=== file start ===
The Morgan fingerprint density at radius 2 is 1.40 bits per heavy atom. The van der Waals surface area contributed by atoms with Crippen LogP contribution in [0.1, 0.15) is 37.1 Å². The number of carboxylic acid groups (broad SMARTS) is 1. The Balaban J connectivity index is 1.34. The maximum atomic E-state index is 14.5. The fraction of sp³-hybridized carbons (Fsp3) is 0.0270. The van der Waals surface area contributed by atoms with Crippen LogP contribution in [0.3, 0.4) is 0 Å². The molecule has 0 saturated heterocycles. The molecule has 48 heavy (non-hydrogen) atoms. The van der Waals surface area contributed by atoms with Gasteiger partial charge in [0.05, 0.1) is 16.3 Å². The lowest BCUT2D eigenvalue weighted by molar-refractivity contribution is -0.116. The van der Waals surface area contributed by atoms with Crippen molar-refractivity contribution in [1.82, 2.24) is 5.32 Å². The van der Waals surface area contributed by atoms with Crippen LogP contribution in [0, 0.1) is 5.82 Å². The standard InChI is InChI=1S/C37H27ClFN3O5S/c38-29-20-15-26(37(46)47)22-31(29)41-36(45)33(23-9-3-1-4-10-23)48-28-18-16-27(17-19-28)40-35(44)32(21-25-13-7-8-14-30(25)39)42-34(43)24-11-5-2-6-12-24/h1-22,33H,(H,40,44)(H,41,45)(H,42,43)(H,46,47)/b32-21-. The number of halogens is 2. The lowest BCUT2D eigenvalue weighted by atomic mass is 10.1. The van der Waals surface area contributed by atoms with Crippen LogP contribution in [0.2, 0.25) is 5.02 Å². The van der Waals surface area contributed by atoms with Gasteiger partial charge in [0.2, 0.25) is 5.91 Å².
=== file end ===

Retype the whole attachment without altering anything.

The Morgan fingerprint density at radius 2 is 1.40 bits per heavy atom. The van der Waals surface area contributed by atoms with Crippen LogP contribution in [0.1, 0.15) is 37.1 Å². The number of carboxylic acid groups (broad SMARTS) is 1. The Balaban J connectivity index is 1.34. The maximum atomic E-state index is 14.5. The fraction of sp³-hybridized carbons (Fsp3) is 0.0270. The van der Waals surface area contributed by atoms with Crippen LogP contribution in [0.3, 0.4) is 0 Å². The molecule has 0 saturated heterocycles. The molecule has 48 heavy (non-hydrogen) atoms. The van der Waals surface area contributed by atoms with Gasteiger partial charge in [0.05, 0.1) is 16.3 Å². The lowest BCUT2D eigenvalue weighted by molar-refractivity contribution is -0.116. The van der Waals surface area contributed by atoms with Crippen molar-refractivity contribution in [1.82, 2.24) is 5.32 Å². The van der Waals surface area contributed by atoms with Crippen LogP contribution in [0, 0.1) is 5.82 Å². The standard InChI is InChI=1S/C37H27ClFN3O5S/c38-29-20-15-26(37(46)47)22-31(29)41-36(45)33(23-9-3-1-4-10-23)48-28-18-16-27(17-19-28)40-35(44)32(21-25-13-7-8-14-30(25)39)42-34(43)24-11-5-2-6-12-24/h1-22,33H,(H,40,44)(H,41,45)(H,42,43)(H,46,47)/b32-21-. The number of halogens is 2. The lowest BCUT2D eigenvalue weighted by atomic mass is 10.1. The van der Waals surface area contributed by atoms with Crippen LogP contribution in [0.2, 0.25) is 5.02 Å². The van der Waals surface area contributed by atoms with Gasteiger partial charge in [0.2, 0.25) is 5.91 Å².